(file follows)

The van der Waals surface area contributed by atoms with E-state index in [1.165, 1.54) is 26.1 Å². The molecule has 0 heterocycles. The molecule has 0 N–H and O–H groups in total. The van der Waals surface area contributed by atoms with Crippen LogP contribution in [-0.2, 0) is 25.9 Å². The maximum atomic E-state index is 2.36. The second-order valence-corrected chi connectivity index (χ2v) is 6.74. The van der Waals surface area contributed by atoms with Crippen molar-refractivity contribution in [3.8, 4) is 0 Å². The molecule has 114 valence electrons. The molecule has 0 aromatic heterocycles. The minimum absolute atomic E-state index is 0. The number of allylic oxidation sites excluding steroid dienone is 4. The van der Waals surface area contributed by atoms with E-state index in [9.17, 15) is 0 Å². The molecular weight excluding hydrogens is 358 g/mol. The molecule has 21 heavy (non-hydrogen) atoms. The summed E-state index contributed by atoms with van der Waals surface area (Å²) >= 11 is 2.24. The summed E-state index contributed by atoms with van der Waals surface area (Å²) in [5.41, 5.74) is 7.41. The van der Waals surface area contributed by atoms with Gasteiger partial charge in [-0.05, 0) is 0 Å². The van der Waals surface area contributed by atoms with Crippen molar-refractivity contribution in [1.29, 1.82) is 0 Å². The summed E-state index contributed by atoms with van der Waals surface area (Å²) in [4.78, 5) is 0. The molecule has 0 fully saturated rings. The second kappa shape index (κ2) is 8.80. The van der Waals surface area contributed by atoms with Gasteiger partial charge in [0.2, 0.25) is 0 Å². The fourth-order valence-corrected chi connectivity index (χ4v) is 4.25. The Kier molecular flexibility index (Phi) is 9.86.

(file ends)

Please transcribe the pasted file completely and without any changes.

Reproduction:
The van der Waals surface area contributed by atoms with E-state index in [1.165, 1.54) is 26.1 Å². The molecule has 0 heterocycles. The molecule has 0 N–H and O–H groups in total. The van der Waals surface area contributed by atoms with Crippen LogP contribution in [-0.2, 0) is 25.9 Å². The maximum atomic E-state index is 2.36. The second-order valence-corrected chi connectivity index (χ2v) is 6.74. The van der Waals surface area contributed by atoms with Crippen molar-refractivity contribution in [3.8, 4) is 0 Å². The molecule has 114 valence electrons. The molecule has 0 aromatic heterocycles. The minimum absolute atomic E-state index is 0. The number of allylic oxidation sites excluding steroid dienone is 4. The van der Waals surface area contributed by atoms with E-state index in [9.17, 15) is 0 Å². The molecular weight excluding hydrogens is 358 g/mol. The molecule has 21 heavy (non-hydrogen) atoms. The summed E-state index contributed by atoms with van der Waals surface area (Å²) >= 11 is 2.24. The summed E-state index contributed by atoms with van der Waals surface area (Å²) in [5.41, 5.74) is 7.41. The van der Waals surface area contributed by atoms with Gasteiger partial charge in [-0.05, 0) is 0 Å². The van der Waals surface area contributed by atoms with Crippen molar-refractivity contribution in [1.29, 1.82) is 0 Å². The summed E-state index contributed by atoms with van der Waals surface area (Å²) in [4.78, 5) is 0. The molecule has 0 fully saturated rings. The second kappa shape index (κ2) is 8.80. The van der Waals surface area contributed by atoms with Gasteiger partial charge in [0.2, 0.25) is 0 Å². The fourth-order valence-corrected chi connectivity index (χ4v) is 4.25. The Kier molecular flexibility index (Phi) is 9.86.